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Clinical Oral Investigations

, Volume 18, Issue 8, pp 1969–1974 | Cite as

Children's toothbrush contamination in day-care centers: how to solve this problem?

  • Paulo Nelson-FilhoEmail author
  • Maristela Soares Swerts Pereira
  • Andiara De Rossi
  • Raquel Assed Bezerra da Silva
  • Késsia Suênia Fidelis de Mesquita
  • Alexandra Mussolino de Queiroz
  • Léa Assed Bezerra da Silva
Original Article

Abstract

Objective

To evaluate the contamination level of toothbrushes by mutans streptococci (MS) and the efficacy of antimicrobial solutions: cetylpyridinium chloride 0.05 % (CPC; Cepacol™) and chlorhexidine 0.12 % (CHX; Periogard™), to disinfect toothbrushes of preschool-aged children in day-care centers.

Material and methods

Fifty-two children were randomly divided into three groups, and a three-stage changeover system was used with a 1-week interval between each stage. Solutions were used by a different group of children in each stage. Children were submitted to a 1 minute brushing without dentifrice, performed by a professional calibrated, followed by random spraying over the bristles of brushes. Process and microbiological analysis were realized, and four brushes of each group were analyzed by scanning electron microscopy (SEM).

Results

Friedman's test at 5 % significance level revealed difference between the antimicrobial solutions (p < 0.01). MS were detected in 100 % cases of toothbrushes sprayed with sterile tap water (control) and in 66.7 % after spraying with CPC, but it was not detected formation of colonies/biofilms after spraying with CHX. The data were confirmed by SEM.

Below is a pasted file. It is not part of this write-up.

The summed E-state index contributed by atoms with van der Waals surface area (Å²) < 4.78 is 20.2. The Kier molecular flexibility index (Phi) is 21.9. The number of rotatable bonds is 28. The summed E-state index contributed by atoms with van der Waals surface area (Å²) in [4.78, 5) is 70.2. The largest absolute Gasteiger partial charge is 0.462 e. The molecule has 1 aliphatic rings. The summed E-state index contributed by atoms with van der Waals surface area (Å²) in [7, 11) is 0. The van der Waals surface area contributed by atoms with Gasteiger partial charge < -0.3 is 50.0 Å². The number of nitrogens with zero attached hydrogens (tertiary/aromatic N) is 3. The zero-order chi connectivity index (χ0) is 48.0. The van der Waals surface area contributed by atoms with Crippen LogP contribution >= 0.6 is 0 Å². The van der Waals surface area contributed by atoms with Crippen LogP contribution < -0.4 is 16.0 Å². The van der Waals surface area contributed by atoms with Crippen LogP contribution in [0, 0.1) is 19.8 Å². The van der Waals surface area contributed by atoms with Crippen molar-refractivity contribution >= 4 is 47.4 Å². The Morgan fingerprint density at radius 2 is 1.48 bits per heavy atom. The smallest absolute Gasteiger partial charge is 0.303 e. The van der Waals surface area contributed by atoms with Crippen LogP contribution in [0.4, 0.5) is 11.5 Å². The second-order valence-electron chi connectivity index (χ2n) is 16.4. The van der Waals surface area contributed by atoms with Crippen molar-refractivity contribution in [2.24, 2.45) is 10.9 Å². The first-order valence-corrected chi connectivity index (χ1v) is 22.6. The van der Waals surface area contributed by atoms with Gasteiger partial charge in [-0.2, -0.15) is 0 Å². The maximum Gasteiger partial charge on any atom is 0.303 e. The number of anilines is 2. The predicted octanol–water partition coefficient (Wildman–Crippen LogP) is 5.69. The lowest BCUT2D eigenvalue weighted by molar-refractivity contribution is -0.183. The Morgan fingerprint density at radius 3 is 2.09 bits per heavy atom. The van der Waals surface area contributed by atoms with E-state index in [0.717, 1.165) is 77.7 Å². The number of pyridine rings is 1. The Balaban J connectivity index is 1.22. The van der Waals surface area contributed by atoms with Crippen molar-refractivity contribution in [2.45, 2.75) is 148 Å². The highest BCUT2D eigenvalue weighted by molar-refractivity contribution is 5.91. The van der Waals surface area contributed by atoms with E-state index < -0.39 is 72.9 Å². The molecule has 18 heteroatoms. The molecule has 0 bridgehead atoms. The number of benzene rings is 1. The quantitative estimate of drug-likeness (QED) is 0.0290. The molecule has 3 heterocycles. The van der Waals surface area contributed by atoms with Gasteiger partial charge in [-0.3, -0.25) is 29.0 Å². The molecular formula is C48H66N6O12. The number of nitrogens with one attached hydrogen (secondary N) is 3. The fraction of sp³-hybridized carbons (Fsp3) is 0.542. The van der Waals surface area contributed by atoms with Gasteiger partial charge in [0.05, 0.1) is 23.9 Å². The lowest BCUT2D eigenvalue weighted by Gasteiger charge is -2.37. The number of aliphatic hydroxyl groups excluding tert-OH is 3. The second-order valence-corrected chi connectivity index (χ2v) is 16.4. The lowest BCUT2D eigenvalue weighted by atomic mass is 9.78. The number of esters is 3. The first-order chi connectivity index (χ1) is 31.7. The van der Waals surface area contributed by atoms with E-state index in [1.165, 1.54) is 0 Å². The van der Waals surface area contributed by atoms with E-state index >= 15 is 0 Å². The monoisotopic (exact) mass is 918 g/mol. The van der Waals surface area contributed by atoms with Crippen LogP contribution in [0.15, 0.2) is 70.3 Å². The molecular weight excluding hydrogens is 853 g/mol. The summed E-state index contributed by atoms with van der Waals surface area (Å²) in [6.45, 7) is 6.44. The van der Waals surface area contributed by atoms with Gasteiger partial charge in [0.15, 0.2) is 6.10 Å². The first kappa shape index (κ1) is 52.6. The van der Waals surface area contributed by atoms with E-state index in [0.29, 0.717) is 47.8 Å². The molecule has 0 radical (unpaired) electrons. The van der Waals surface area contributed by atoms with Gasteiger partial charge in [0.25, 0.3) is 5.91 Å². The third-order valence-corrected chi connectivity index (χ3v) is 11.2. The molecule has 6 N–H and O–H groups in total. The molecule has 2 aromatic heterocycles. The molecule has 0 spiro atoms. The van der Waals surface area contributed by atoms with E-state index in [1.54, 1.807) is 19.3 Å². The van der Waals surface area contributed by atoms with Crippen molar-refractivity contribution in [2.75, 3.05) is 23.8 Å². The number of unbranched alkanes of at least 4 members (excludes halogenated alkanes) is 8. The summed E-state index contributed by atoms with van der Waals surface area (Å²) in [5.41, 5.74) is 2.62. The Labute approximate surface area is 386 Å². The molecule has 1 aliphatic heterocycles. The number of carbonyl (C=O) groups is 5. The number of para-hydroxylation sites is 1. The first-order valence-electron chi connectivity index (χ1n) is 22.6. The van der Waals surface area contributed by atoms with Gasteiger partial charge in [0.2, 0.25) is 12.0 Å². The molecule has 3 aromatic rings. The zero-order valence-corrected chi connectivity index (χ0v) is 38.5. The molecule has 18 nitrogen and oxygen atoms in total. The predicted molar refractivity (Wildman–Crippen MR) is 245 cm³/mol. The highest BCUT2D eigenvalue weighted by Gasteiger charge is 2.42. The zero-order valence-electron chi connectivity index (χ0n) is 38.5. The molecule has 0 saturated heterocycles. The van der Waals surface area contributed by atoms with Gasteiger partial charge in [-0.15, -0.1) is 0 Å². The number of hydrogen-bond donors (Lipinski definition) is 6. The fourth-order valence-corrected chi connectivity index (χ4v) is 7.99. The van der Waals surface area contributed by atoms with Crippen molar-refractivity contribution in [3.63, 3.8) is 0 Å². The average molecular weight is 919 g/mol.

Conclusions

The toothbrushes were contaminated with MS after a single brushing.

Clinical relevance

Although CPC has shown good results in comparison with the control, CHX showed greater efficacy in disinfection bristles of toothbrushes.

Keywords

Toothbrushes Disinfection Day-care centers Streptococcus mutans 

Notes

Acknowledgments

The authors are indebted to Dr. Izabel Yoko Ito (in memoriam) of Department of Clinical Analyses, Toxicology and Bromatology, School of Pharmaceutical Sciences of Ribeirão Preto and Dr. Marcos Antonio Rossi (in memoriam) of Department of Pathology, Faculty of Medicine of Ribeirão Preto, University of São Paulo for helpful assistance during microbiological processing and analysis.

Conflict of interest

The authors declare that they have no conflict of interest.

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Copyright information

© Springer-Verlag Berlin Heidelberg 2013

Authors and Affiliations

  • Paulo Nelson-Filho
    • 1
    Email author
  • Maristela Soares Swerts Pereira
    • 2
  • Andiara De Rossi
    • 1
  • Raquel Assed Bezerra da Silva
    • 1
  • Késsia Suênia Fidelis de Mesquita
    • 1
  • Alexandra Mussolino de Queiroz
    • 1
  • Léa Assed Bezerra da Silva
    • 1
  1. 1.Department of Pediatric DentistrySchool of Dentistry of Ribeirão Preto, University of São PauloRibeirão PretoBrazil
  2. 2.Department of PediatricSchool of Dentistry, University José do Rosário VellanoAlfenasBrazil

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